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Fair Market Value?

Trying to figure out how to price my mare. I’m so confused by this market. I haven’t done the buying/selling thing since before the market blew up…

2015 Registered/Papered Warmblood Mare (RPSI), 15.2 hands
Bay with chrome

The good:
Lovely mover, conformationally correct, has rated show miles to 2’6 in the jumper ring, local miles to 3’ in all 3 rings, tries hard for her rider, sweet as can be. No vices, goes out in a mixed herd & is low on the totem,

The peculiarities:
Sensitive & prefers a light handed rider, can be looky if not feeling engaged

The other stuff:
She has been out of work for a year due to my own lack of time. She has been back under saddle for 2 months, but not jumping.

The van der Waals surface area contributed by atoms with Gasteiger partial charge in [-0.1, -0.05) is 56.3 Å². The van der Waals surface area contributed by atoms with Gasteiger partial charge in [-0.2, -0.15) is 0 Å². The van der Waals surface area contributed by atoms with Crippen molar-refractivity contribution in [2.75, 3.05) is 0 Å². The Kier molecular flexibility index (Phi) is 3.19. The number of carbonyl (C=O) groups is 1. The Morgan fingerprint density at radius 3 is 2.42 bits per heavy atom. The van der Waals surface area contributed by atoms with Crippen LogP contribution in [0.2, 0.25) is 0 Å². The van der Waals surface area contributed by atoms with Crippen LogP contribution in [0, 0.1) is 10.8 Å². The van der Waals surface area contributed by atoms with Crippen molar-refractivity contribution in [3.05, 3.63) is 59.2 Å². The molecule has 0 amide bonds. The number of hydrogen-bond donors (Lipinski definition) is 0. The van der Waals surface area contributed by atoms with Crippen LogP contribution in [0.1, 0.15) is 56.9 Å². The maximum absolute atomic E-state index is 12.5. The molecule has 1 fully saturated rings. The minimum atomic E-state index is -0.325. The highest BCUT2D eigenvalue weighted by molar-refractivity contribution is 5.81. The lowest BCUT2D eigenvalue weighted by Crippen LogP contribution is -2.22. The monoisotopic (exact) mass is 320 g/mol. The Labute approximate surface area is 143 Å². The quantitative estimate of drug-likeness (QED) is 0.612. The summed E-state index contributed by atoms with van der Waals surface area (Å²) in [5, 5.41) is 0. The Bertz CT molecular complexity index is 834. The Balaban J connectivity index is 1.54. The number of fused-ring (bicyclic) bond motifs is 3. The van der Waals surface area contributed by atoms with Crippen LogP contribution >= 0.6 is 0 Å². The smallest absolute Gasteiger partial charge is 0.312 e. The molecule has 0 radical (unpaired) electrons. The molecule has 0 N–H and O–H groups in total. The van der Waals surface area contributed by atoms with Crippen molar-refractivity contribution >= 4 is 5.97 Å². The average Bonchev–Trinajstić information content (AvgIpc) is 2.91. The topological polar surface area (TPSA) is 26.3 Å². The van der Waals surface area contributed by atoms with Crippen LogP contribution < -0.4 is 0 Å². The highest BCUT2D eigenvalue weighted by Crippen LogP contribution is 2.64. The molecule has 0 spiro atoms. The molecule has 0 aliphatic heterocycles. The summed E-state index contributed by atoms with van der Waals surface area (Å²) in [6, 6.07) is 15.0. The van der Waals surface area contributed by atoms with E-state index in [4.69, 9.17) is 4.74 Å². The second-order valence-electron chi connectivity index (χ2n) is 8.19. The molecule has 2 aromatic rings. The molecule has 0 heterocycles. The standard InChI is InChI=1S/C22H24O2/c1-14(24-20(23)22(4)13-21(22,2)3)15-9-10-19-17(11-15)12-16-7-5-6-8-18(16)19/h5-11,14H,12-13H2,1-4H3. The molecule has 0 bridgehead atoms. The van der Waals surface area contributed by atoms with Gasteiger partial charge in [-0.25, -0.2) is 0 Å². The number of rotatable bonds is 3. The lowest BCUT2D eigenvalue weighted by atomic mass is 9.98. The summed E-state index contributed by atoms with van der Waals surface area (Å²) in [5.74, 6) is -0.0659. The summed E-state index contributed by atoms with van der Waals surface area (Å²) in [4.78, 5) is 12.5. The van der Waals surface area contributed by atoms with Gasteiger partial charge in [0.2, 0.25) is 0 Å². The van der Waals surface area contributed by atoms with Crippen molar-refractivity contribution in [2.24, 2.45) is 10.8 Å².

How do I market this? She is not green by any means, but is needing the rust polished off. I’d love to wait to get her back in full work and showing to sell, but I just don’t have that kind of time. (Financial hardship is also pushing the sale)

I don’t think specifics are allowed on this forum, but I would say that if you could send her out to a pro for a month or two, you’d likely add a zero or two to the price. I have seen a lot of backburner warmblood types listed lately and none for all that much.


Think the size will get you more than anything. A hand taller and there would be plenty of people eager to stretch a meager budget by investing their time. But at 15.2h you are probably looking at the kid market, which will want her for the move-up job, and ideally the move-up to 3’ job. If that’s not her we are looking at an out-of-work 2’6" mare that probably needs some pro polish. $15K-$18K, with recognition that whoever does get her (successfully) back in the rated rings could possibly double or triple that number.